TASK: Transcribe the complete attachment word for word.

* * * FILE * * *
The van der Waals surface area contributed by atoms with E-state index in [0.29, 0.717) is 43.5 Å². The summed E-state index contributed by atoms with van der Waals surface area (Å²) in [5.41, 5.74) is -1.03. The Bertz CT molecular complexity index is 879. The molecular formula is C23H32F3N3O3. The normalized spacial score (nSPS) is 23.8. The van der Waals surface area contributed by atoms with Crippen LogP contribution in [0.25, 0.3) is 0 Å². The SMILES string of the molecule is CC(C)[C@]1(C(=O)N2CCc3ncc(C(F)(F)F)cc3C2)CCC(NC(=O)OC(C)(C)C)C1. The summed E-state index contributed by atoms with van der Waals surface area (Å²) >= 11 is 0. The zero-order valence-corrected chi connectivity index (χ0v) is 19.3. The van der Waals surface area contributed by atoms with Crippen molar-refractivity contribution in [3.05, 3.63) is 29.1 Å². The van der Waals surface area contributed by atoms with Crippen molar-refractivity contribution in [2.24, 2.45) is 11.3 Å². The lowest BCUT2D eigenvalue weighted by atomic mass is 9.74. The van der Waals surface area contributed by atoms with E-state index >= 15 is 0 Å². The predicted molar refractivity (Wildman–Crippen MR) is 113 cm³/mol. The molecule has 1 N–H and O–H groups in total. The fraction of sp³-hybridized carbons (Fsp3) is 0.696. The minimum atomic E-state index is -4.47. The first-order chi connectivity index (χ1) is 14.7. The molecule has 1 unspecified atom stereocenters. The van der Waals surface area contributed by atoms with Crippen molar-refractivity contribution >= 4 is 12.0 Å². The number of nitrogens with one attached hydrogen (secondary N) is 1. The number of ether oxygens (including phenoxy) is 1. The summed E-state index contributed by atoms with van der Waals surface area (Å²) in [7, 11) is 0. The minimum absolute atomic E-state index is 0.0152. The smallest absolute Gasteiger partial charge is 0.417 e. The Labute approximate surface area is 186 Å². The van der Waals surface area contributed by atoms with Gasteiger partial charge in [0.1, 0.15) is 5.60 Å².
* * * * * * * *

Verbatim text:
The van der Waals surface area contributed by atoms with E-state index in [0.29, 0.717) is 43.5 Å². The summed E-state index contributed by atoms with van der Waals surface area (Å²) in [5.41, 5.74) is -1.03. The Bertz CT molecular complexity index is 879. The molecular formula is C23H32F3N3O3. The normalized spacial score (nSPS) is 23.8. The van der Waals surface area contributed by atoms with Crippen LogP contribution in [0.25, 0.3) is 0 Å². The SMILES string of the molecule is CC(C)[C@]1(C(=O)N2CCc3ncc(C(F)(F)F)cc3C2)CCC(NC(=O)OC(C)(C)C)C1. The summed E-state index contributed by atoms with van der Waals surface area (Å²) >= 11 is 0. The zero-order valence-corrected chi connectivity index (χ0v) is 19.3. The van der Waals surface area contributed by atoms with Crippen molar-refractivity contribution in [3.05, 3.63) is 29.1 Å². The van der Waals surface area contributed by atoms with Crippen molar-refractivity contribution in [2.24, 2.45) is 11.3 Å². The lowest BCUT2D eigenvalue weighted by atomic mass is 9.74. The van der Waals surface area contributed by atoms with E-state index >= 15 is 0 Å². The predicted molar refractivity (Wildman–Crippen MR) is 113 cm³/mol. The molecule has 1 N–H and O–H groups in total. The fraction of sp³-hybridized carbons (Fsp3) is 0.696. The minimum atomic E-state index is -4.47. The first-order chi connectivity index (χ1) is 14.7. The molecule has 1 unspecified atom stereocenters. The van der Waals surface area contributed by atoms with Crippen molar-refractivity contribution >= 4 is 12.0 Å². The number of nitrogens with one attached hydrogen (secondary N) is 1. The number of ether oxygens (including phenoxy) is 1. The summed E-state index contributed by atoms with van der Waals surface area (Å²) in [7, 11) is 0. The minimum absolute atomic E-state index is 0.0152. The smallest absolute Gasteiger partial charge is 0.417 e. The Labute approximate surface area is 186 Å². The van der Waals surface area contributed by atoms with Gasteiger partial charge in [0.1, 0.15) is 5.60 Å².